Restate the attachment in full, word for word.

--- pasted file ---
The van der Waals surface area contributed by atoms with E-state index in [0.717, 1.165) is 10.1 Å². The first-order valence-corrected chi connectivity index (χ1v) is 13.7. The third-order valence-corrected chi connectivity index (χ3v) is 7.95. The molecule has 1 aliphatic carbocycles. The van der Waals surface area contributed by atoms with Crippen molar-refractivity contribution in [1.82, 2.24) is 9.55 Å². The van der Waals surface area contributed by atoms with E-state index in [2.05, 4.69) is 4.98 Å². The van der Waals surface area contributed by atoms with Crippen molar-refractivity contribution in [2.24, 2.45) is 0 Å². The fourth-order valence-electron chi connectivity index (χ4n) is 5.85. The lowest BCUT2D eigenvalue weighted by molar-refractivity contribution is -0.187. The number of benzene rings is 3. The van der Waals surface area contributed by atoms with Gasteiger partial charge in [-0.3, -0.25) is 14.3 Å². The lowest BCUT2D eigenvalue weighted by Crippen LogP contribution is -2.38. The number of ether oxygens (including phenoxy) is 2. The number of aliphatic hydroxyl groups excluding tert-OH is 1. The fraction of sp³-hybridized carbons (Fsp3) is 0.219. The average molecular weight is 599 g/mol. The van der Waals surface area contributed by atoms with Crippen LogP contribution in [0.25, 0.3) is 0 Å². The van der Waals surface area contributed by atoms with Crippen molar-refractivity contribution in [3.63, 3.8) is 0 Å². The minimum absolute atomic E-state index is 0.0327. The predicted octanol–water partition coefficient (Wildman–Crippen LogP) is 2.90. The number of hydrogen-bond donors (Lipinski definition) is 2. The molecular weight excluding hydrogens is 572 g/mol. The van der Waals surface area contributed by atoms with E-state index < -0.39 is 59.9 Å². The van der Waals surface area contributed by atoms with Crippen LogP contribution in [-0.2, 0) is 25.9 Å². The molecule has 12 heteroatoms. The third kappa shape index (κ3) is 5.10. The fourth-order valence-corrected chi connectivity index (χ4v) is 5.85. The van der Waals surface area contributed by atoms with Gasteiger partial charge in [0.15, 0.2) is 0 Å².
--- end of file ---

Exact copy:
The van der Waals surface area contributed by atoms with E-state index in [0.717, 1.165) is 10.1 Å². The first-order valence-corrected chi connectivity index (χ1v) is 13.7. The third-order valence-corrected chi connectivity index (χ3v) is 7.95. The molecule has 1 aliphatic carbocycles. The van der Waals surface area contributed by atoms with Crippen molar-refractivity contribution in [1.82, 2.24) is 9.55 Å². The van der Waals surface area contributed by atoms with E-state index in [2.05, 4.69) is 4.98 Å². The van der Waals surface area contributed by atoms with Crippen molar-refractivity contribution in [2.24, 2.45) is 0 Å². The fourth-order valence-electron chi connectivity index (χ4n) is 5.85. The lowest BCUT2D eigenvalue weighted by molar-refractivity contribution is -0.187. The number of benzene rings is 3. The van der Waals surface area contributed by atoms with Gasteiger partial charge in [-0.3, -0.25) is 14.3 Å². The lowest BCUT2D eigenvalue weighted by Crippen LogP contribution is -2.38. The number of ether oxygens (including phenoxy) is 2. The number of aliphatic hydroxyl groups excluding tert-OH is 1. The fraction of sp³-hybridized carbons (Fsp3) is 0.219. The average molecular weight is 599 g/mol. The van der Waals surface area contributed by atoms with Crippen LogP contribution in [0.25, 0.3) is 0 Å². The van der Waals surface area contributed by atoms with Crippen molar-refractivity contribution in [3.63, 3.8) is 0 Å². The minimum absolute atomic E-state index is 0.0327. The predicted octanol–water partition coefficient (Wildman–Crippen LogP) is 2.90. The number of hydrogen-bond donors (Lipinski definition) is 2. The molecular weight excluding hydrogens is 572 g/mol. The van der Waals surface area contributed by atoms with E-state index < -0.39 is 59.9 Å². The van der Waals surface area contributed by atoms with Crippen LogP contribution in [-0.2, 0) is 25.9 Å². The molecule has 12 heteroatoms. The third kappa shape index (κ3) is 5.10. The fourth-order valence-corrected chi connectivity index (χ4v) is 5.85. The van der Waals surface area contributed by atoms with Gasteiger partial charge in [0.15, 0.2) is 0 Å².